Wednesday, 9 September 2009

Description - good or bad?

Another one of those rules you see flung around in writers' circles is about description.

"You use too much description. The story gets bogged down. Cut, cut, cut." Is the gist of it.

And I agree, on the whole. You see, I have the attention span of a hyperactive gnat with its arse on fire; I'm not the type who loves to spend days reading about the redness of her hair or the blueness of the sky. I had to wade through enough stodge to get my degree and at my age I'm too old to waste any precious minutes absorbing some pretentious writer's endless wordplay when they get to go for the Booker. GET ON WITH IT is what I'm thinking during long descriptive passages - and if they go on much longer than that I'm chucking the book at the wall and blacklisting the author for all time.

It's something all writers should be paranoid about. Exactly when is Joe Schmoe gonna chuck my book away? If it's on page three you're in trouble because they'll never forgive you, believe me. You get one chance to impress in this game so don't blow it.

But how do I set the scene? You cry.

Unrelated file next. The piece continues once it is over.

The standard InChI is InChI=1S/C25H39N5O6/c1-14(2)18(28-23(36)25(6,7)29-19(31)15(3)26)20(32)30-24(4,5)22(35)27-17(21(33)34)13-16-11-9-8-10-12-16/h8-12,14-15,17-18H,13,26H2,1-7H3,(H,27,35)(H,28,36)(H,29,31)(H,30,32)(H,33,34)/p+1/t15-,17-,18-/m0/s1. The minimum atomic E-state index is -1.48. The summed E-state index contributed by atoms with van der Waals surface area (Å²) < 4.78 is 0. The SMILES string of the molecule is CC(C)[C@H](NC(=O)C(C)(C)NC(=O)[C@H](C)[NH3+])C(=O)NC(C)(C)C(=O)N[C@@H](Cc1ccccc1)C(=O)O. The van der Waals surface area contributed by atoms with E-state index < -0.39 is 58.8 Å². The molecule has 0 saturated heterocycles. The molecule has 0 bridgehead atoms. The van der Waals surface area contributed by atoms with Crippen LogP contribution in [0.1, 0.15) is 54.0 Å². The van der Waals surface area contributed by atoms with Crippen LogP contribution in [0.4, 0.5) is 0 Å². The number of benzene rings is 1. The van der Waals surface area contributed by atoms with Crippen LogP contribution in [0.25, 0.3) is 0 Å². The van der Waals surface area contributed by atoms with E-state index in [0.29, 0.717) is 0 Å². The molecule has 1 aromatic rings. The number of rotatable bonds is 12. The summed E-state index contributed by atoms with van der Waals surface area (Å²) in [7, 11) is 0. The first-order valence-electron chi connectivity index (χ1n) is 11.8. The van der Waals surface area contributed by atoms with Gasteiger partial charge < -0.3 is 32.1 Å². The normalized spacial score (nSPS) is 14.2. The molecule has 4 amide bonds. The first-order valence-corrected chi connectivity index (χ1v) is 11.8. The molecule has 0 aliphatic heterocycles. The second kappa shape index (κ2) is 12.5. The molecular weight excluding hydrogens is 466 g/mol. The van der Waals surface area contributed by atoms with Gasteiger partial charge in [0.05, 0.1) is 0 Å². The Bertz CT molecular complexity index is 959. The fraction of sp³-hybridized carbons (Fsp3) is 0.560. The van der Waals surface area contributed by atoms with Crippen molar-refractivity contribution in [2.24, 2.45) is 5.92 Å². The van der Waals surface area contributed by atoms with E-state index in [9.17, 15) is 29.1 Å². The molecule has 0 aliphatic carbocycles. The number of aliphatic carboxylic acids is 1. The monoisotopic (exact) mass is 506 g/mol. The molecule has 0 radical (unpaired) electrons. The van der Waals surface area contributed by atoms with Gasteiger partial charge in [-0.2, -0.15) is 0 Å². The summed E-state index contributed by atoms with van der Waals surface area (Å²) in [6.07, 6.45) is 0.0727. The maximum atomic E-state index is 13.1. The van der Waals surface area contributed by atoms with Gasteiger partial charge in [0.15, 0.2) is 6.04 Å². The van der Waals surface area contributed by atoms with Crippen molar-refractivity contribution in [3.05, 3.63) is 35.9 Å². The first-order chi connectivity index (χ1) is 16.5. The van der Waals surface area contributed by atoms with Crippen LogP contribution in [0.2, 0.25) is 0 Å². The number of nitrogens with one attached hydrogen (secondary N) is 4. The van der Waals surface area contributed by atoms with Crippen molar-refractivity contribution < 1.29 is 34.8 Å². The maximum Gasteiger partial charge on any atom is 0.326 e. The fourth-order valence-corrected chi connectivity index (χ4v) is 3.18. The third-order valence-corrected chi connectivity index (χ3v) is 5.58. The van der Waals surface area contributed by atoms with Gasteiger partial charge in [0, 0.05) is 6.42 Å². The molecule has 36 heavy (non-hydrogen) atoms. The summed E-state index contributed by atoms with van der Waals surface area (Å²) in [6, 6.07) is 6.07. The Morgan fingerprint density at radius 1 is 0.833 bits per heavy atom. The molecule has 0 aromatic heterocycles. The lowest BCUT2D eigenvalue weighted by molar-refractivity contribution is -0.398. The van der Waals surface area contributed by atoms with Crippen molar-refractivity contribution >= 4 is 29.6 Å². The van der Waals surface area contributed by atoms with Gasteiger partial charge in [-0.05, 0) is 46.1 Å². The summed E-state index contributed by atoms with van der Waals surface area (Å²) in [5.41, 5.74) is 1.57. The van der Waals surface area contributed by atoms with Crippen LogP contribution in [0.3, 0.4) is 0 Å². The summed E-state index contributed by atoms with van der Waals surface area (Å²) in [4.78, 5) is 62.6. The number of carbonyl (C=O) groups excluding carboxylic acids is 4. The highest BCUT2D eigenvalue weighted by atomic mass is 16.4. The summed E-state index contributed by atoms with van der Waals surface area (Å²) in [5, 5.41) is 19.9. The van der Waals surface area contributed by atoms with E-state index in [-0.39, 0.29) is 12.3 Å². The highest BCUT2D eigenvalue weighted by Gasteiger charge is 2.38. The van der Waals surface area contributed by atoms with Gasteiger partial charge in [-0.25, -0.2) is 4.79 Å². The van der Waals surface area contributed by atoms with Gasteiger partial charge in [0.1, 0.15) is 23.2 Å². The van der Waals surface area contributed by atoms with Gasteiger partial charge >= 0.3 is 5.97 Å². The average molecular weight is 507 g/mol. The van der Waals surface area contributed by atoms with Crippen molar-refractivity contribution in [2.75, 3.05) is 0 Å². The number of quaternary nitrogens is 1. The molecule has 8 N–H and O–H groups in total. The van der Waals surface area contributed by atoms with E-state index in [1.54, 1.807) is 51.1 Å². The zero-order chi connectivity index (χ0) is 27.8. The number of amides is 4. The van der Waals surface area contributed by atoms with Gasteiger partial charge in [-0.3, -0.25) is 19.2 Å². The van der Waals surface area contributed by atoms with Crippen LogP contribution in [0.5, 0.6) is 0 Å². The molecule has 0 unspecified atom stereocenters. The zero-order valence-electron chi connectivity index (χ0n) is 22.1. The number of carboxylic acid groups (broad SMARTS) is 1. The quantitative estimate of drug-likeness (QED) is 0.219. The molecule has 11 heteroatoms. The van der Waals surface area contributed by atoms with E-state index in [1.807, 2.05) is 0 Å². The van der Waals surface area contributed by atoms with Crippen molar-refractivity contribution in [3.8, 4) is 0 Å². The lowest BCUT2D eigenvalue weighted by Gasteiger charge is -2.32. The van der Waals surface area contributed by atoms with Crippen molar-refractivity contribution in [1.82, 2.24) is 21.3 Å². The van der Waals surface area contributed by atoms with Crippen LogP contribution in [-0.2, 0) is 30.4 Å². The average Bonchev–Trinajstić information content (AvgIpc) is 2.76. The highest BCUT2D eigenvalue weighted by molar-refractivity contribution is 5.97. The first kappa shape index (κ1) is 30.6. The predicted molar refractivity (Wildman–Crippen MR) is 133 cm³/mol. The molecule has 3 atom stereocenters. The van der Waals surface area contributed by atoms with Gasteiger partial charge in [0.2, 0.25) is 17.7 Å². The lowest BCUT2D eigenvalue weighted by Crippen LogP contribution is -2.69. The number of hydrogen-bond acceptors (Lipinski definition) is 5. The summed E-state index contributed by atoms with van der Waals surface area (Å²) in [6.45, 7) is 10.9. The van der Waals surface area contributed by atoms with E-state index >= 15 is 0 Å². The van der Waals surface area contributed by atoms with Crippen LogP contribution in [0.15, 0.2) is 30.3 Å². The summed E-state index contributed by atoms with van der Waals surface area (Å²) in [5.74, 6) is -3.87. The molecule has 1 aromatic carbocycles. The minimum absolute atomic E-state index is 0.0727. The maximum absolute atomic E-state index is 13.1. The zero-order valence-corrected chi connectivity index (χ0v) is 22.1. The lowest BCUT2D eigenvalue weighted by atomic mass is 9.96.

Well, it's true. You do have to set the scene, but the trick is to tell just enough to get the reader into what's happening. Once they care about your characters you can slip in more description - it's best to drip feed it, much like the dreaded backstory. And always ask yourself, is it really necessary people know he has grey hair sprouting like gorse bushes out of his flaring nostrils? A lot of the time people like to draw their own picture from the sketch you've given them; your version of the picture is like the screen adaptation that everyone hates because it's not how they imagined it.

Writing is a collaboration between writer and reader. Without their imagination in play the reader will never get fully into the story. And you have to trust them by giving just enough description to get them there.

1 comment:

Sophie Playle said...

On the other hand... some writers are AMAZING at detail and description. 'Gormenghast' by Mervyn Peake, for example. Now the action in that book is pretty slow, because of the ammount of attention Peake gives to detail. Not even detail of important characters or scenes, but whole detailed chapters on characters and situations that never really crop up again. But it WORKS. At least, I feel it does. It adds a sense of richness and beauty to the novel. It adds to the enormity and absurdity of the castle's setting. It seems pointless and unnecessary on the surface, but really it is genius.